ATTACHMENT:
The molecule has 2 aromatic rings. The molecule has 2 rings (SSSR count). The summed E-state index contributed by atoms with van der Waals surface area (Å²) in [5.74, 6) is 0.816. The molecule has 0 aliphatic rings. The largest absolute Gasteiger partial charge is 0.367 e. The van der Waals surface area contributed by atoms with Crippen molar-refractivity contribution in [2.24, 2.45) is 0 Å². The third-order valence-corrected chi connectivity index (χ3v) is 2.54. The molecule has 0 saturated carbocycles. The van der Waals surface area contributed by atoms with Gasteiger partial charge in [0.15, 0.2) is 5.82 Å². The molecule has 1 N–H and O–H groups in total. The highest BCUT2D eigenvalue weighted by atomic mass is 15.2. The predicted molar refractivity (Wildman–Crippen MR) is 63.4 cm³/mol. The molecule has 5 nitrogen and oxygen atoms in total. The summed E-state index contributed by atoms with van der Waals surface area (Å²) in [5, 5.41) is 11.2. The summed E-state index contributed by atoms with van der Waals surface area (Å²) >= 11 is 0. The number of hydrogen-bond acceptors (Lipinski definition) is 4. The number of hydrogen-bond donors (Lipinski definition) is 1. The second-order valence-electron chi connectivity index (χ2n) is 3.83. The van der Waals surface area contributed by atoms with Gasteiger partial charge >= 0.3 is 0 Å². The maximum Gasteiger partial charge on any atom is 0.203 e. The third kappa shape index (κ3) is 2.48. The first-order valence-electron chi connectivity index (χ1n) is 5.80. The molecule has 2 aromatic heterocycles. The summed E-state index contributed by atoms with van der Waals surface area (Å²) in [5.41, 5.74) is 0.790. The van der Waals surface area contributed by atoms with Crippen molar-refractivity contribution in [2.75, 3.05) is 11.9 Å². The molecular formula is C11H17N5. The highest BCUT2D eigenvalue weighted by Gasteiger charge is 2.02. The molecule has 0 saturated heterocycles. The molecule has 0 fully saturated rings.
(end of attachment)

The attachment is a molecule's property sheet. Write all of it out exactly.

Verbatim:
The molecule has 2 aromatic rings. The molecule has 2 rings (SSSR count). The summed E-state index contributed by atoms with van der Waals surface area (Å²) in [5.74, 6) is 0.816. The molecule has 0 aliphatic rings. The largest absolute Gasteiger partial charge is 0.367 e. The van der Waals surface area contributed by atoms with Crippen molar-refractivity contribution in [2.24, 2.45) is 0 Å². The third-order valence-corrected chi connectivity index (χ3v) is 2.54. The molecule has 0 saturated carbocycles. The van der Waals surface area contributed by atoms with Gasteiger partial charge in [0.15, 0.2) is 5.82 Å². The molecule has 1 N–H and O–H groups in total. The highest BCUT2D eigenvalue weighted by atomic mass is 15.2. The predicted molar refractivity (Wildman–Crippen MR) is 63.4 cm³/mol. The molecule has 5 nitrogen and oxygen atoms in total. The summed E-state index contributed by atoms with van der Waals surface area (Å²) in [5, 5.41) is 11.2. The summed E-state index contributed by atoms with van der Waals surface area (Å²) >= 11 is 0. The number of hydrogen-bond acceptors (Lipinski definition) is 4. The number of hydrogen-bond donors (Lipinski definition) is 1. The second-order valence-electron chi connectivity index (χ2n) is 3.83. The van der Waals surface area contributed by atoms with Gasteiger partial charge >= 0.3 is 0 Å². The maximum Gasteiger partial charge on any atom is 0.203 e. The third kappa shape index (κ3) is 2.48. The first-order valence-electron chi connectivity index (χ1n) is 5.80. The molecule has 2 aromatic heterocycles. The summed E-state index contributed by atoms with van der Waals surface area (Å²) in [5.41, 5.74) is 0.790. The van der Waals surface area contributed by atoms with Crippen molar-refractivity contribution in [2.75, 3.05) is 11.9 Å². The molecular formula is C11H17N5. The highest BCUT2D eigenvalue weighted by Gasteiger charge is 2.02. The molecule has 0 saturated heterocycles. The molecule has 0 fully saturated rings.